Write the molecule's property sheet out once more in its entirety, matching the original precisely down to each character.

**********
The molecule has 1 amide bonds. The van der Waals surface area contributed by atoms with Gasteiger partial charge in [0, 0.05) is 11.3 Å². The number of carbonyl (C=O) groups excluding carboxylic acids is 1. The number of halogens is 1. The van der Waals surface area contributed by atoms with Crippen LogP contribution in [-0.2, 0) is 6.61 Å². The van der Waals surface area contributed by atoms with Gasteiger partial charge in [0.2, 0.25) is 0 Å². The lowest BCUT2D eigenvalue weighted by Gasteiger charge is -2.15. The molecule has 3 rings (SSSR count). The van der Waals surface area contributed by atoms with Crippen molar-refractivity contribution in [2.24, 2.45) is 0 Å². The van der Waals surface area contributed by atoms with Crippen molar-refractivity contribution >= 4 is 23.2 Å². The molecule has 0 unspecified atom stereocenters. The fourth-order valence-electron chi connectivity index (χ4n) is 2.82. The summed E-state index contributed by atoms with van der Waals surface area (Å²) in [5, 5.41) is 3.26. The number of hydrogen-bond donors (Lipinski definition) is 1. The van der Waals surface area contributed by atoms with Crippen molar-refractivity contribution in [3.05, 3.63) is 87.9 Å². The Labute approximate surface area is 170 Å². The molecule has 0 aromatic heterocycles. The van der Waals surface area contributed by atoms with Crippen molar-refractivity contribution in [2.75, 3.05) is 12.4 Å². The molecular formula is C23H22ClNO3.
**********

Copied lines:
The molecule has 1 amide bonds. The van der Waals surface area contributed by atoms with Gasteiger partial charge in [0, 0.05) is 11.3 Å². The number of carbonyl (C=O) groups excluding carboxylic acids is 1. The number of halogens is 1. The van der Waals surface area contributed by atoms with Crippen LogP contribution in [-0.2, 0) is 6.61 Å². The van der Waals surface area contributed by atoms with Gasteiger partial charge in [0.2, 0.25) is 0 Å². The lowest BCUT2D eigenvalue weighted by Gasteiger charge is -2.15. The molecule has 3 rings (SSSR count). The van der Waals surface area contributed by atoms with Crippen molar-refractivity contribution in [2.24, 2.45) is 0 Å². The van der Waals surface area contributed by atoms with Crippen molar-refractivity contribution >= 4 is 23.2 Å². The molecule has 0 unspecified atom stereocenters. The fourth-order valence-electron chi connectivity index (χ4n) is 2.82. The summed E-state index contributed by atoms with van der Waals surface area (Å²) in [5, 5.41) is 3.26. The number of hydrogen-bond donors (Lipinski definition) is 1. The van der Waals surface area contributed by atoms with Crippen molar-refractivity contribution in [3.05, 3.63) is 87.9 Å². The Labute approximate surface area is 170 Å². The molecule has 0 aromatic heterocycles. The van der Waals surface area contributed by atoms with Crippen molar-refractivity contribution in [2.75, 3.05) is 12.4 Å². The molecular formula is C23H22ClNO3.